Evaluation of prevention strategies for reducing the burden of cancer in the Ontario construction industry

Status: complete


The goal of this study was to estimate the number of future cancers being generated by current exposures in the Ontario construction industry for select exposures, and evaluate a series of prevention strategies in terms of their costs, benefits, feasibility, and impacts on the future burden of occupational cancer (including deaths, illnesses, and economic costs). Exposure to diesel engine exhaust, silica, solar UV radiation, and asbestos in construction were investigated.


The construction industry has long been considered a high hazard industry. Construction workers are at increased risk of serious or fatal injuries. However, workers in the construction industry also have an increased risk of cancer and other chronic diseases due to a large number of occupational exposures. According to CAREX Canada, the top five carcinogens among Ontario construction workers are solar radiation (121,000 workers exposed), silica (87,000), wood dust (50,000), asbestos (48,000), and diesel engine exhaust (28,000), with smaller numbers exposed to many other metals (e.g. welding fumes) and chemicals (e.g. solvents in paint, fumes from road paving).


This study estimated the future burden of occupational cancer in the Ontario construction industry, including the number of attributable cases and associated economic costs based on current exposure levels to four major carcinogens: silica, asbestos, diesel engine exhaust and solar UV. Methods to estimate future burden were adapted from the Burden of Occupational Cancer in Canada study. In collaboration with stakeholders, the project team identified priority exposures and feasible prevention strategies for each exposure. Costs for implementation and expected reduction in exposure levels were also estimated. The future burden of cancer, assuming no interventions were implemented, was estimated to 2060. The final step was to produce alternate estimates of the future burden of cancer, including associated economic costs, assuming the adoption of each prevention measure in order to evaluate the cost-benefit of the prevention measures.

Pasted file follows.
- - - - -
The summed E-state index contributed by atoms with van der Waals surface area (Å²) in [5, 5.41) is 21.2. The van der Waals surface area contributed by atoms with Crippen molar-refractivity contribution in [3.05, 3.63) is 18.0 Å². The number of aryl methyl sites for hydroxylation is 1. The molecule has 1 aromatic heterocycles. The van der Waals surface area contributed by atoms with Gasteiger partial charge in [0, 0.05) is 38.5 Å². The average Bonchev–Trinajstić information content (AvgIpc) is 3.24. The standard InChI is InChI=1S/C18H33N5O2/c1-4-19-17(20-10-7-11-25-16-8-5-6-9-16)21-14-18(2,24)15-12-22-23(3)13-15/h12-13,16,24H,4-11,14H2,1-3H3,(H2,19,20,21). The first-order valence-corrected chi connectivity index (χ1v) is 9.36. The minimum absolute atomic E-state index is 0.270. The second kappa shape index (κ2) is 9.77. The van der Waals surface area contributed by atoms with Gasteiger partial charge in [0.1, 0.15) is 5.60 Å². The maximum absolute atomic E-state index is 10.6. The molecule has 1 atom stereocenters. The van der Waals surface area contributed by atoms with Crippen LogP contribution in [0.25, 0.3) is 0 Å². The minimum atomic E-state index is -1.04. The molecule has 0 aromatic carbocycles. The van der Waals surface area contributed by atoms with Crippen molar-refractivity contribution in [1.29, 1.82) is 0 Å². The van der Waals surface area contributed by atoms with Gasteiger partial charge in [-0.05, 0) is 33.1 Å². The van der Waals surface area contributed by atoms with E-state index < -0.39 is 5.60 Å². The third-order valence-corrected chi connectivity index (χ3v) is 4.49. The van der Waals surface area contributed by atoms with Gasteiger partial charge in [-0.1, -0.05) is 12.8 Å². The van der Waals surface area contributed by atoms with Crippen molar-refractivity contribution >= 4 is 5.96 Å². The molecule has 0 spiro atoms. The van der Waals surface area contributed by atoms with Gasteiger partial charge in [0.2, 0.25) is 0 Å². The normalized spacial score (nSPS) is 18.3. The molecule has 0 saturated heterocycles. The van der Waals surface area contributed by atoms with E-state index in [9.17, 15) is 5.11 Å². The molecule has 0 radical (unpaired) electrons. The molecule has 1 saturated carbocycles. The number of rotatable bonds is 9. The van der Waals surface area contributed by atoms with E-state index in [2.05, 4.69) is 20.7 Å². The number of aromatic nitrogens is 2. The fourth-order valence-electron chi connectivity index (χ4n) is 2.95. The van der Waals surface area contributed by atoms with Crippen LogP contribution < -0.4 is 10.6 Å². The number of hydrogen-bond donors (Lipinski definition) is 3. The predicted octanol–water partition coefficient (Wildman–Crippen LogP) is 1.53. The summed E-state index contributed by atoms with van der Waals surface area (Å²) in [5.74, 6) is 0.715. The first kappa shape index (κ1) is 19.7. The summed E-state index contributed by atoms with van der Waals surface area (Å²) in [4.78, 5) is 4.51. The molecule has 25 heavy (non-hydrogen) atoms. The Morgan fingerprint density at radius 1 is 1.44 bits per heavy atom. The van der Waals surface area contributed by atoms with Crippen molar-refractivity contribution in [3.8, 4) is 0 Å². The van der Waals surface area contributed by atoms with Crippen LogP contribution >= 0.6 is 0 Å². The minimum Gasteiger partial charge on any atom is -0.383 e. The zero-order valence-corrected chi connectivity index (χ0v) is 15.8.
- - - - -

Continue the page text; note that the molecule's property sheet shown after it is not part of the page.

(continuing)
This project was modeled after a successful European Union project, SHEcan.


Visit our Burden Study page for a summary of the study’s findings. More information on priorities, implications, and next steps is also available in our Future Burden of Cancer in Construction Workshop Report.



This study estimated the future burden in the construction industry if no reductions in carcinogen exposure occur, as well as under several alternate scenarios where prevention measures are implemented and exposure is reduced. This information can be used immediately to set prevention priorities and will provide a mechanism for comparing the costs and benefits of differing prevention measures.


Funding for this study was received from the Ministry of Labour, Training and Skills Development’s Research Opportunities Program.

Research Team and Collaborators:

Paul Demers
Victoria Arrandale
Emile Tompa (IWH)
Hugh Davies (UBC)
Thomas Tenkate (Ryerson University)
Daniel Song
Kate Jardine
Young Jung (IWH)
Amir Mofidi (IWH)
Infrastructure Health and Safety Association
Interior Systems Contractors Association of Ontario
Provincial Building and Construction Trades Council of Ontario
Occupational Health Clinics for Ontario Workers